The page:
Baltic Rim Economies

Baltic Rim Economies 4/2022 is published

Special issue on Trade Policy

Highlights of this issue:

U.S. trade policies post-Trump

“The world had its highest rate of economic growth from the end of the Second World War until the middle of the last decade. Almost all economies shared in growth well above the historical average and the number of people in poverty fell drastically.”

Anne O. Krueger
Former First Deputy Managing Director
International Monetary Fund

Senior Research Professor
School of Advanced International Studies, Johns Hopkins University
USA

Senior Fellow
Stanford Center for International Development (SCID)
USA

The WTO delivers a bountiful result – but what’s next?

“Early in the Geneva morning of 17th June, the WTO’s twelfth Ministerial meeting – MC12 – came to a close. The agreed package, hammered out over four days and two nights of intense negotiations, actually concluded four and a half years of negotiations since the last ministerial gathering held in Buenos Aires in 2017.”

Mikael Anzén
Sweden’s Ambassador to the WTO

Fragile international relations, trade, and policy

“The past few years have witnessed that nothing is as permanent as change. It seems that our global economies have faced new crises increasingly frequently. Just as we have been able to take a breath and have gained a flicker of the new normal, yet another disruption shakes our renewed balance. The global financial crisis in 2008, followed by the US–China trade war, global Covid-19 pandemic and the Russia’s invasion to Ukraine, have all shaken the global structures that govern the increasingly interconnected trade. As the growth of global trade has brought us welfare and increased living standards, it has also brought us increasingly interconnected and diverse international relations.”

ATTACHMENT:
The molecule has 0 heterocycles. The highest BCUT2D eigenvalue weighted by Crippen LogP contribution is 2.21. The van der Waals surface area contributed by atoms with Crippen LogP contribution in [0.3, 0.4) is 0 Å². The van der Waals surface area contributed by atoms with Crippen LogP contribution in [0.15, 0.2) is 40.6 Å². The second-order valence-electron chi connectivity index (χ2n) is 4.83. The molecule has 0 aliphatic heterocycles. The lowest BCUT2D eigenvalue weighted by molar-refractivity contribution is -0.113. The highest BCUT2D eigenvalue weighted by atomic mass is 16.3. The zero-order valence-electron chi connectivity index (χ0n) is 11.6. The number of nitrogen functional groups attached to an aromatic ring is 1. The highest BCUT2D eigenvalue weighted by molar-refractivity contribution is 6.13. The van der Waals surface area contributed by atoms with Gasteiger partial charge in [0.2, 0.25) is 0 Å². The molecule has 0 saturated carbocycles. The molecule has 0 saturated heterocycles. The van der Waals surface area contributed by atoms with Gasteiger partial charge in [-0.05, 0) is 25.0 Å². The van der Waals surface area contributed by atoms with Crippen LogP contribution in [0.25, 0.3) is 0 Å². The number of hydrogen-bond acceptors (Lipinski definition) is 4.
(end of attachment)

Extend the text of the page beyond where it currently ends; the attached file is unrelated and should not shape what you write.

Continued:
Anna Karhu
Research Manager
Pan-European Institute (PEI), Turku School of Economics, University of Turku
Finland

Some new realities in international trade

“Trade and economic sanctions imposed on Russia are unprecedented not only in their scope, but also in their non-compliance with the basic rules of the WTO. These rules are based on the principle of non-discrimination, they also prohibit to introduce trade bans and other restrictions of trade. If the Russian government decides to challenge these sanctions in the WTO arbitration, Western trade lawyers will obviously have to work hard trying to justify these bans by the WTO security exceptions. These exceptions allow WTO members to violate basic rules in limited number of cases. It would be necessary for lawyers to demonstrate that all these bans and restrictions in trade with Russia were taken for the protection of’ “essential security interests” of the countries which introduced sanctions.”

Maxim Medvedkov
Higher School of Economics
Moscow, Russia

Read all Expert articles of issue 4/2022

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Baltic Rim Economies review is co-funded by the Centrum Balticum Foundation, the City of Turku, the Confederation of Finnish Construction Industries RT, the John Nurminen Foundation and the Port of Turku.

The University of Turku, the Pan-European Institute or the sponsors of this review are not responsible for the opinions expressed in the Expert articles.

To receive the Baltic Rim Economies review free of charge, you may register to the mailing list.
The review is published 4-6 times a year.

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